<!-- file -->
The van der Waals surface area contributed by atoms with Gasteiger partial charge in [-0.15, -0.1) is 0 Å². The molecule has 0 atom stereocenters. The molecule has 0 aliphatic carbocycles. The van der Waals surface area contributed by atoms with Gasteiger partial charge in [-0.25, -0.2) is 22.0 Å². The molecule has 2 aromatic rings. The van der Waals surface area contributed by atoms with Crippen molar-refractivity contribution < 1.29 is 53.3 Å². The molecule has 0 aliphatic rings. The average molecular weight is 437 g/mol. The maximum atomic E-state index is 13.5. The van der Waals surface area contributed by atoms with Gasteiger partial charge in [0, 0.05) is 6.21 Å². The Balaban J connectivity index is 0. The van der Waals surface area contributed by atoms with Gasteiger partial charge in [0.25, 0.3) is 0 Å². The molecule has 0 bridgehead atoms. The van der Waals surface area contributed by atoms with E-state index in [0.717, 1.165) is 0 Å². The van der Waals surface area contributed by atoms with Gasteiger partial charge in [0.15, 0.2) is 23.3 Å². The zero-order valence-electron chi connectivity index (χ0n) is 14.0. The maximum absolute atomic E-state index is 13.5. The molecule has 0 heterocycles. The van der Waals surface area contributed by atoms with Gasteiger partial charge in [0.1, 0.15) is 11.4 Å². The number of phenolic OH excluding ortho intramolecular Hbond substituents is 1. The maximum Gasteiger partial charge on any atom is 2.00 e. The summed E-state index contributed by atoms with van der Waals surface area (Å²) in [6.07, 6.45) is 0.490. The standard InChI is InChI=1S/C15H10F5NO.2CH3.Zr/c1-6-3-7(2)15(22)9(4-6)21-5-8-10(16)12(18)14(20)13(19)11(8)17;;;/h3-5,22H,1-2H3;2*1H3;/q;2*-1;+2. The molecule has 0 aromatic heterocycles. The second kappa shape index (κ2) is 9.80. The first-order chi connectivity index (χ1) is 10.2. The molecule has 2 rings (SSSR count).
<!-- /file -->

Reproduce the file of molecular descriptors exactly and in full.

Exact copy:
The van der Waals surface area contributed by atoms with Gasteiger partial charge in [-0.15, -0.1) is 0 Å². The molecule has 0 atom stereocenters. The molecule has 0 aliphatic carbocycles. The van der Waals surface area contributed by atoms with Gasteiger partial charge in [-0.25, -0.2) is 22.0 Å². The molecule has 2 aromatic rings. The van der Waals surface area contributed by atoms with Crippen molar-refractivity contribution < 1.29 is 53.3 Å². The molecule has 0 aliphatic rings. The average molecular weight is 437 g/mol. The maximum atomic E-state index is 13.5. The van der Waals surface area contributed by atoms with Gasteiger partial charge in [0, 0.05) is 6.21 Å². The Balaban J connectivity index is 0. The van der Waals surface area contributed by atoms with Gasteiger partial charge in [0.25, 0.3) is 0 Å². The molecule has 0 bridgehead atoms. The van der Waals surface area contributed by atoms with E-state index in [0.717, 1.165) is 0 Å². The van der Waals surface area contributed by atoms with Gasteiger partial charge in [0.15, 0.2) is 23.3 Å². The zero-order valence-electron chi connectivity index (χ0n) is 14.0. The maximum absolute atomic E-state index is 13.5. The molecule has 0 heterocycles. The van der Waals surface area contributed by atoms with Gasteiger partial charge in [0.1, 0.15) is 11.4 Å². The number of phenolic OH excluding ortho intramolecular Hbond substituents is 1. The maximum Gasteiger partial charge on any atom is 2.00 e. The summed E-state index contributed by atoms with van der Waals surface area (Å²) in [6.07, 6.45) is 0.490. The standard InChI is InChI=1S/C15H10F5NO.2CH3.Zr/c1-6-3-7(2)15(22)9(4-6)21-5-8-10(16)12(18)14(20)13(19)11(8)17;;;/h3-5,22H,1-2H3;2*1H3;/q;2*-1;+2. The molecule has 0 aromatic heterocycles. The second kappa shape index (κ2) is 9.80. The first-order chi connectivity index (χ1) is 10.2. The molecule has 2 rings (SSSR count).